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New Marshall Pharmacy to Serve Multiple Purposes

MUPharmPic1.JPG
Clark Davis
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Patients of Cabell Huntington Hospital have a new option for getting their medicine. The Marshall Pharmacy that will provide Marshall Pharmacy Students a new learning environment.

The new pharmacy located on the first floor of the Marshall University Medical School at Cabell Huntington Hospital will serve multiple roles for students and the community. Brian Gallagher is the Director of Pharmacy Services for Marshall Health.

“A lot of pharmacy school students graduate from school and they’re disillusioned because they get out and learn all these great things and they get out and they’re in an environment where they’re not allowed to fully practice all the things that they learn in school,” Gallagher said. “We want to try to change that and make it so pharmacy students are able to be fully integrated members of the healthcare team and this gives us a laboratory to be able to do that.”

The effort is a collaboration of the School of Pharmacy, Cabell Huntington Hospital and the MU Health program. The pharmacy was established to do multiple things, to provide Marshall Pharmacy Students an outlet for real life experience, to change the face of pharmacy and provide another option for patients. Gallagher said the learning atmosphere is important.

“The trick with healthcare reform was everyone was trying to do two things, increase access and quality and decrease costs,” Gallagher said. “How can you do both at the same time? One way is better using the underutilized and most successful, best prepared health recourse in the system and that’s pharmacists, if we can get pharmacists better managing disease states over long-term, we’re going to save money and increase access at the same time.”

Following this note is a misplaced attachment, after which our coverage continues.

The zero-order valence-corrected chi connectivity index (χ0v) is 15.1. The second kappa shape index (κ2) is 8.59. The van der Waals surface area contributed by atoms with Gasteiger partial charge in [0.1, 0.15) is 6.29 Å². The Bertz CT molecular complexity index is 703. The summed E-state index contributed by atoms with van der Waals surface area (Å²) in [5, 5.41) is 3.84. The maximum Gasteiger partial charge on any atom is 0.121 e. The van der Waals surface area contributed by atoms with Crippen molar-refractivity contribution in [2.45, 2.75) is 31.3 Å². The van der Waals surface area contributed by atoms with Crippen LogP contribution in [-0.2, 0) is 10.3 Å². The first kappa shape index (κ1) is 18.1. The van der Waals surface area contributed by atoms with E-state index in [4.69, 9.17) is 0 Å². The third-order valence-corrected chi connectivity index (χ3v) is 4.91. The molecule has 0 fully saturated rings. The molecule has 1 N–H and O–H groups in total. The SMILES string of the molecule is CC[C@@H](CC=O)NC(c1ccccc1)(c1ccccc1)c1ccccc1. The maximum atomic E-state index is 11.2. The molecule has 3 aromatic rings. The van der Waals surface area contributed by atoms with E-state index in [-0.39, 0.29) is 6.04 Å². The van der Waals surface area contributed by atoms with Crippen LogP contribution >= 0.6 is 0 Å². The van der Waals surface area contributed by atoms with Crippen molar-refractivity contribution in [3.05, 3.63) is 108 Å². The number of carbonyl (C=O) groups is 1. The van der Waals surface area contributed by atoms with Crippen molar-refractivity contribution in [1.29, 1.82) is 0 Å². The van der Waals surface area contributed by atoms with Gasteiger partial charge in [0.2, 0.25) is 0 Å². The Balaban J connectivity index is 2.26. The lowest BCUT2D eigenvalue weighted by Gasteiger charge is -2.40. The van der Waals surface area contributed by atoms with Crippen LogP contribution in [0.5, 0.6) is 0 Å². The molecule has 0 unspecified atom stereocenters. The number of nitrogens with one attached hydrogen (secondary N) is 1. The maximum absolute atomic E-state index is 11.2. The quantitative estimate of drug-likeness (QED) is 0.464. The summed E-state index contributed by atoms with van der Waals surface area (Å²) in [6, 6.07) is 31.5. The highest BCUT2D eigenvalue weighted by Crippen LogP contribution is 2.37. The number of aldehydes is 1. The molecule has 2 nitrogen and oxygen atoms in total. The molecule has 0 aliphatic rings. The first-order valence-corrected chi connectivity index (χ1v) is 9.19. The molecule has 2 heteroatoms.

MUPharmPic2.jpeg
Credit Clark Davis
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As part of their pharmacy school education students are assigned to local pharmacies for learning experiences, but now there is a new option. Part of that learning experience is to revive part of the old-school pharmacy experience, to teach students how to consult with patients. According to Gallagher, most pharmacies these days don’t practice the model of consulting with patients on drugs they’ve been prescribed or medicines they should take for particular issues.

“Hopefully students can take what they learn here and they can tell community pharmacists about it and we can help community pharmacies retool their practices and there are a lot of pharmacies that want to do that, in the big corporations to the little chains and the independents want to be able to get there, but making the transition is difficult,” Gallagher said.

Gallagher said the proper implementation of the new techniques could lead to a medical field that is less concentrated on always seeing a doctor anytime there is a slight problem. He said with more and more people acquiring insurance this could be a key way to slow things down.  


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